For Dyslexic and Visually Impaired Students, a Free High-Tech Solution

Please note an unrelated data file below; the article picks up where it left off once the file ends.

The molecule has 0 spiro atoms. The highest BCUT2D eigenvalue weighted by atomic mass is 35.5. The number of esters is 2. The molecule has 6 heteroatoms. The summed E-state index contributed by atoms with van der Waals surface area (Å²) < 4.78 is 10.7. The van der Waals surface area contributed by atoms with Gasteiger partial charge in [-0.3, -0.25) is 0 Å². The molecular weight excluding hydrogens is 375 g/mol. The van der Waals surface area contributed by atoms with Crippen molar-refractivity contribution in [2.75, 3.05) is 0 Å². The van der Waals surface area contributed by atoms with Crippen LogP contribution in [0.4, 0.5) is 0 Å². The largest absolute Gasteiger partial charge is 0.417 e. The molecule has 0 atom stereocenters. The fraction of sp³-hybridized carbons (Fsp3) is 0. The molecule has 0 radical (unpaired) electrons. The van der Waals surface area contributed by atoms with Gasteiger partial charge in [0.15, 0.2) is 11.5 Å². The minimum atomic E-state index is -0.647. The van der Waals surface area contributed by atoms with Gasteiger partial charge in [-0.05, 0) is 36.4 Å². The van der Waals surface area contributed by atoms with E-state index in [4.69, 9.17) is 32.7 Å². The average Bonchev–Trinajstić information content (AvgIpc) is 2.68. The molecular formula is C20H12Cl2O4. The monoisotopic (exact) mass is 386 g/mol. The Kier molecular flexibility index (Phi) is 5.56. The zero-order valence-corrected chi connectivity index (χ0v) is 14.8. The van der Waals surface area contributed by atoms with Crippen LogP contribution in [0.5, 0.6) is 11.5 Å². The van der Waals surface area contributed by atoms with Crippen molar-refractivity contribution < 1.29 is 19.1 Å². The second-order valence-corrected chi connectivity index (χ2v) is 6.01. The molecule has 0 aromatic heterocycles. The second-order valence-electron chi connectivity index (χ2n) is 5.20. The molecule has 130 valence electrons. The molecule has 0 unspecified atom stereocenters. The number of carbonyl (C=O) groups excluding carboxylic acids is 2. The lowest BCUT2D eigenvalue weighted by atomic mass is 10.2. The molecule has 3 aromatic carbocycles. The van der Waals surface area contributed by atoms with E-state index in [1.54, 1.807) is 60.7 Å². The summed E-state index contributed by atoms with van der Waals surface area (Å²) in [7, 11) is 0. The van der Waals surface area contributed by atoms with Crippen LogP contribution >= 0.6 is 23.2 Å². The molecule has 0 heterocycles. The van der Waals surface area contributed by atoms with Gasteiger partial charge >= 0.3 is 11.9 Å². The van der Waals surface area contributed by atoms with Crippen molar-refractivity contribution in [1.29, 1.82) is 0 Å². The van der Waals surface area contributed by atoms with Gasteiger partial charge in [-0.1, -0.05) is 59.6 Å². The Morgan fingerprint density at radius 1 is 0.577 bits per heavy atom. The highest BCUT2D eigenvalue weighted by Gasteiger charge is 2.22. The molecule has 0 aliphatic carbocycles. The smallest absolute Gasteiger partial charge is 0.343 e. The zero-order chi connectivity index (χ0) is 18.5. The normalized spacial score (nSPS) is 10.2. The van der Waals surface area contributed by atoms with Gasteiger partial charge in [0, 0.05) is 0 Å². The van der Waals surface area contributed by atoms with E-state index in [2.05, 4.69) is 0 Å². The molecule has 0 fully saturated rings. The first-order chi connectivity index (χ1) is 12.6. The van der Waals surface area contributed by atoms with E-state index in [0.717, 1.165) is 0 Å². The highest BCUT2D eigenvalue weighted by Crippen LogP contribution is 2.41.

Digital Tools Teaching Strategies Thinkstock By Lillian Mongeau Elizabeth is a college freshman who has severe dyslexia that makes it impossible for her to decipher printed materials. But a few months before starting college, Elizabeth discovered an online library called Bookshare.org, run by a small non-profit called Benetech. “My life changed as I entered the world of accessible literature,” Elizabeth wrote on Bookshare’s blog. For Elizabeth and the millions of students who are “print disabled” — meaning they have trouble reading because of dyslexia or vision impairment — many textbooks are not available in an audio format or in any other format that’s easily accessible. “I would hear about a book and remember thinking, ‘I wish I could read that,’ knowing it might be available in a year and a half. It’s not that Benetech invented accessible literature. “We want books in a format everyone can use,” said Betsy Beaumon, vice president of Benetech. “Now is the opportune moment,” she said.